Preparing walls and ceilings for decoration and finishing
The construction sector is the driving force behind the UK economy, employing three million people and contributing 6.4% of GDP. Not only that, the construction industry is central to delivering the homes, schools, hospitals, energy and transport infrastructure our society demands. A career in the construction industry is like no other. Plastering is a core function within the construction sector, particularly the house building sector and refurbishment sectors. The Government has a target to build significantly more new homes over the coming years and therefore the demand for plasterers has never been higher.
The occupation covered by this apprenticeship standard is for a Plasterer that will specialise in either Solid or Fibrous plaster work after undertaking the core learning.
All plasterers can work on their own or as part of a small team. They work on small-scale domestic jobs, repairs and restoration and on big commercial developments such as schools or hospitals.
Plasterers will often complete dry lining projects during their career. Although a person may specialise solely in dry lining, a plasterer must have the knowledge of dry lining in addition to their knowledge and skills to plaster.
Whilst some plasterers are directly employed by companies specialising in plastering, there are a lot who are self-employed and are sub contracted by companies to work on new or existing buildings.
Solid plastering involves applying a range of plastering systems on to different background surfaces using traditional and modern materials. Background surfaces include solid plain walls, walls with openings and returns, ceiling joists and partitions, beams and piers that are attached or independent of walls. Solid plastering work includes preparing solid backgrounds by hand and mechanical means and installing sheet materials such as expanded metal lath/rib lath, standard angle beads, skim beads, stop beads, expansion beads and reinforcements for the application of one, two or three coat plastering systems. As a solid plasterer you would mainly be installing products on site.
Fibrous plastering involves creating plaster components with either a modern contemporary design or with an ornamental to a classical design. These components could include lighting troughs, beam and column casings, ceiling roses, complete ceilings, cornices, panel mouldings and many others. They are produced using plaster that is reinforced with hessian canvas and timber laths (fibrous) or artificial fibres (GRG). As a fibrous plasterer you would produce work in a workshop in addition to installing products on site. You will find fibrous work in traditional and modern buildings and sometimes in the film industry.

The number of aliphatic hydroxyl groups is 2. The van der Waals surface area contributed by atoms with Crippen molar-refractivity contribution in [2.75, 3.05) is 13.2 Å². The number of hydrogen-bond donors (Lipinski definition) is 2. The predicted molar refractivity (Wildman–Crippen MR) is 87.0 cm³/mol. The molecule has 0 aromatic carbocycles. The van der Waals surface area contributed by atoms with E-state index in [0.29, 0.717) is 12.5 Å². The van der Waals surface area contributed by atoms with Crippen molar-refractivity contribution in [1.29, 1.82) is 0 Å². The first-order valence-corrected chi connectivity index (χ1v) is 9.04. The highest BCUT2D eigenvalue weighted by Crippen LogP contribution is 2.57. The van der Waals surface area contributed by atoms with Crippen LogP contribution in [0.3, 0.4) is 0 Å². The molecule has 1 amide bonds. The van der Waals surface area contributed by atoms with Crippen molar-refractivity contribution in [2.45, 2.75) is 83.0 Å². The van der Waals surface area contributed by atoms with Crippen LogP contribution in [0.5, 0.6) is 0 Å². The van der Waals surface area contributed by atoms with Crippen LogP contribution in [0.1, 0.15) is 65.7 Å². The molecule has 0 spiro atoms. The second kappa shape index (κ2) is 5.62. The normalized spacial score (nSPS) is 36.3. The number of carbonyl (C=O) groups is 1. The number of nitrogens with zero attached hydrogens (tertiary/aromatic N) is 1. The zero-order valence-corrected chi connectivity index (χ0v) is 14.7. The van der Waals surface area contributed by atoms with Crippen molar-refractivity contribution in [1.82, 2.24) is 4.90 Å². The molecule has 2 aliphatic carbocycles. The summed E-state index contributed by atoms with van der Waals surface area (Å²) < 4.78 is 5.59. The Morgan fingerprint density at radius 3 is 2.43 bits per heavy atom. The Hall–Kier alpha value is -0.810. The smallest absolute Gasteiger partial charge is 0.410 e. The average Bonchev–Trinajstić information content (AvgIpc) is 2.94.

Health and safety: Health and safety hazards, current regulations and legislation. Codes of practice and safe working practices, including asbestos awareness and correct use of personal protective equipment (PPE).
Customer service: The principles of high quality customer service. Establishing the needs of others (colleagues, customers and other stakeholders). Respect the working environment including customers’ properties, impact on other trades and the project.
Communication: Different communication methods. How to communicate in a clear, articulate and appropriate manner. How to adapt communication style to different situations. How to interpret and use drawings and specifications.
Buildings: Different eras, types of construction methods, insulation considerations, facilities, fire protection. The importance of thermal/insulation to buildings, damp proofing/tanking, renovation and restoration.
Materials: Types of traditional and modern materials; moving, handling and storage of them; their uses and characteristics, eg types, condition, strength and compatibility. Cost awareness and environmental considerations/waste awareness, eg surface water management and recycling. Chemical damp proofing installation, moisture effects and damage.
Considerations before completing plastering work: u-vales, insulation, impact, fire proofing around steel work.
Dry lining: materials, methods, and finishes.
Materials: Identify and prepare surfaces for plastering. Determine quantities and ratios of materials. Move, handle and store materials.
Safe working: Adhere to relevant health and safety legislation, codes of practice and apply safe working practices, including when working at heights.
Working environment: Select appropriate tools, equipment, materials and components where necessary. Interpret and use drawings and specifications. Maintain a clean working area.
Fixing and jointing plasterboard: Mechanically install plasterboard to timber and lightweight metal framing. Direct bond plasterboard to masonry. Use hand applied and machine applied tape and jointing systems.